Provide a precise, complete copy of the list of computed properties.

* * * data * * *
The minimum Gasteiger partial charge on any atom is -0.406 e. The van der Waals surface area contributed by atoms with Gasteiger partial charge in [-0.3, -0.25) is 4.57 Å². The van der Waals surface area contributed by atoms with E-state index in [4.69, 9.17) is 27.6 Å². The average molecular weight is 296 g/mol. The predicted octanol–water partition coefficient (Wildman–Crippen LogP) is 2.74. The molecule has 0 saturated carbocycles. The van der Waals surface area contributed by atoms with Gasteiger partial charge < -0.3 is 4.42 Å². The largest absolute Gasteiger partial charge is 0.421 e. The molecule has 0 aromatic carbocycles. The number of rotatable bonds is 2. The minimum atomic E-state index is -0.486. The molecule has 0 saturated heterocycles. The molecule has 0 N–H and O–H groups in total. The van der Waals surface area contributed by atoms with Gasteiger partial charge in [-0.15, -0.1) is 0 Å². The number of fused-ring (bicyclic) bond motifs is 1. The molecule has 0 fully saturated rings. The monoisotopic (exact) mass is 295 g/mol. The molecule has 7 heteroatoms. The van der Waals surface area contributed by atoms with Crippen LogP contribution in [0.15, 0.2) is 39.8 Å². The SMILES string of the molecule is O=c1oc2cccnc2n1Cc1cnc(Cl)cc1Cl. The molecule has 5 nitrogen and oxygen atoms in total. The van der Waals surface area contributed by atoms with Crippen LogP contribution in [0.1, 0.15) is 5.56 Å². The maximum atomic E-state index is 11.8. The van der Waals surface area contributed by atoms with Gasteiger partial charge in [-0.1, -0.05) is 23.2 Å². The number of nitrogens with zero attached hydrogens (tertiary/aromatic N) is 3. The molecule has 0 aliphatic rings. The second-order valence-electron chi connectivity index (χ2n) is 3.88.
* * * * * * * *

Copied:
The minimum Gasteiger partial charge on any atom is -0.406 e. The van der Waals surface area contributed by atoms with Gasteiger partial charge in [-0.3, -0.25) is 4.57 Å². The van der Waals surface area contributed by atoms with E-state index in [4.69, 9.17) is 27.6 Å². The average molecular weight is 296 g/mol. The predicted octanol–water partition coefficient (Wildman–Crippen LogP) is 2.74. The molecule has 0 saturated carbocycles. The van der Waals surface area contributed by atoms with Gasteiger partial charge < -0.3 is 4.42 Å². The largest absolute Gasteiger partial charge is 0.421 e. The molecule has 0 aromatic carbocycles. The number of rotatable bonds is 2. The minimum atomic E-state index is -0.486. The molecule has 0 saturated heterocycles. The molecule has 0 N–H and O–H groups in total. The van der Waals surface area contributed by atoms with Gasteiger partial charge in [-0.15, -0.1) is 0 Å². The number of fused-ring (bicyclic) bond motifs is 1. The molecule has 0 fully saturated rings. The monoisotopic (exact) mass is 295 g/mol. The molecule has 7 heteroatoms. The van der Waals surface area contributed by atoms with Crippen LogP contribution in [0.15, 0.2) is 39.8 Å². The SMILES string of the molecule is O=c1oc2cccnc2n1Cc1cnc(Cl)cc1Cl. The molecule has 5 nitrogen and oxygen atoms in total. The van der Waals surface area contributed by atoms with Crippen LogP contribution in [0.1, 0.15) is 5.56 Å². The maximum atomic E-state index is 11.8. The van der Waals surface area contributed by atoms with Gasteiger partial charge in [-0.1, -0.05) is 23.2 Å². The number of nitrogens with zero attached hydrogens (tertiary/aromatic N) is 3. The molecule has 0 aliphatic rings. The second-order valence-electron chi connectivity index (χ2n) is 3.88.